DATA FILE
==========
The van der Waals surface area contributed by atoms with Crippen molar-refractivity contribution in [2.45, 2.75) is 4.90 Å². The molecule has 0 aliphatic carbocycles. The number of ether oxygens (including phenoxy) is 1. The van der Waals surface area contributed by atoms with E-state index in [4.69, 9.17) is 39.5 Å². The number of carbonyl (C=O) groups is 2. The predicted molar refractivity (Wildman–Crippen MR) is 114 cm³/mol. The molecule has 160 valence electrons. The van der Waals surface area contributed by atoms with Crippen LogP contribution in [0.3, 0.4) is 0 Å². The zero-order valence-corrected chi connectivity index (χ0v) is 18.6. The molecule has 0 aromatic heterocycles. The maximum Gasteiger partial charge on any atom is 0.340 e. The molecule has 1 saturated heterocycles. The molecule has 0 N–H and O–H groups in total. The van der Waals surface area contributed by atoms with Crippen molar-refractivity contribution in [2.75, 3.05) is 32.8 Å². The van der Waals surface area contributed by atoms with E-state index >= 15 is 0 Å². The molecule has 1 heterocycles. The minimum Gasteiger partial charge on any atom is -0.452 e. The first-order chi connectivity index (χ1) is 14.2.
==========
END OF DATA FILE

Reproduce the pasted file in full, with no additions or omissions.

The van der Waals surface area contributed by atoms with Crippen molar-refractivity contribution in [2.45, 2.75) is 4.90 Å². The molecule has 0 aliphatic carbocycles. The number of ether oxygens (including phenoxy) is 1. The van der Waals surface area contributed by atoms with E-state index in [4.69, 9.17) is 39.5 Å². The number of carbonyl (C=O) groups is 2. The predicted molar refractivity (Wildman–Crippen MR) is 114 cm³/mol. The molecule has 160 valence electrons. The van der Waals surface area contributed by atoms with Crippen LogP contribution in [0.3, 0.4) is 0 Å². The zero-order valence-corrected chi connectivity index (χ0v) is 18.6. The molecule has 0 aromatic heterocycles. The maximum Gasteiger partial charge on any atom is 0.340 e. The molecule has 1 saturated heterocycles. The molecule has 0 N–H and O–H groups in total. The van der Waals surface area contributed by atoms with Crippen molar-refractivity contribution in [2.75, 3.05) is 32.8 Å². The van der Waals surface area contributed by atoms with E-state index >= 15 is 0 Å². The molecule has 1 heterocycles. The minimum Gasteiger partial charge on any atom is -0.452 e. The first-order chi connectivity index (χ1) is 14.2.